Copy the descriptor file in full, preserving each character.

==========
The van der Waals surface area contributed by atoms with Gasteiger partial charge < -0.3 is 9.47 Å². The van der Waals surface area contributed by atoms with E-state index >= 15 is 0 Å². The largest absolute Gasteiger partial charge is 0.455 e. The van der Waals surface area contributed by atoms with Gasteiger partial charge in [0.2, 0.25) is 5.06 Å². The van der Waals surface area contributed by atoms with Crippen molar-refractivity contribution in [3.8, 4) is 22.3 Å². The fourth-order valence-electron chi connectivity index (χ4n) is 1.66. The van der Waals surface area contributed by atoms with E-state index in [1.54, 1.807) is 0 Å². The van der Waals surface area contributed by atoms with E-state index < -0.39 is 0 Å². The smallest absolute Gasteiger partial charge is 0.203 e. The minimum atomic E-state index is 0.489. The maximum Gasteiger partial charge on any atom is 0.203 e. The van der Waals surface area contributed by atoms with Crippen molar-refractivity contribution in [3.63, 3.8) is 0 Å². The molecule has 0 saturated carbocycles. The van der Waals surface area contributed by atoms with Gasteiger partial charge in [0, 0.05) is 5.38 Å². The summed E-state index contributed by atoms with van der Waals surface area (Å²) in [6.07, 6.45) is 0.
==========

The van der Waals surface area contributed by atoms with Gasteiger partial charge < -0.3 is 9.47 Å². The van der Waals surface area contributed by atoms with E-state index >= 15 is 0 Å². The largest absolute Gasteiger partial charge is 0.455 e. The van der Waals surface area contributed by atoms with Gasteiger partial charge in [0.2, 0.25) is 5.06 Å². The van der Waals surface area contributed by atoms with Crippen molar-refractivity contribution in [3.8, 4) is 22.3 Å². The fourth-order valence-electron chi connectivity index (χ4n) is 1.66. The van der Waals surface area contributed by atoms with E-state index in [1.54, 1.807) is 0 Å². The van der Waals surface area contributed by atoms with E-state index < -0.39 is 0 Å². The smallest absolute Gasteiger partial charge is 0.203 e. The minimum atomic E-state index is 0.489. The maximum Gasteiger partial charge on any atom is 0.203 e. The van der Waals surface area contributed by atoms with Crippen molar-refractivity contribution in [3.63, 3.8) is 0 Å². The molecule has 0 saturated carbocycles. The van der Waals surface area contributed by atoms with Gasteiger partial charge in [0, 0.05) is 5.38 Å². The summed E-state index contributed by atoms with van der Waals surface area (Å²) in [6.07, 6.45) is 0.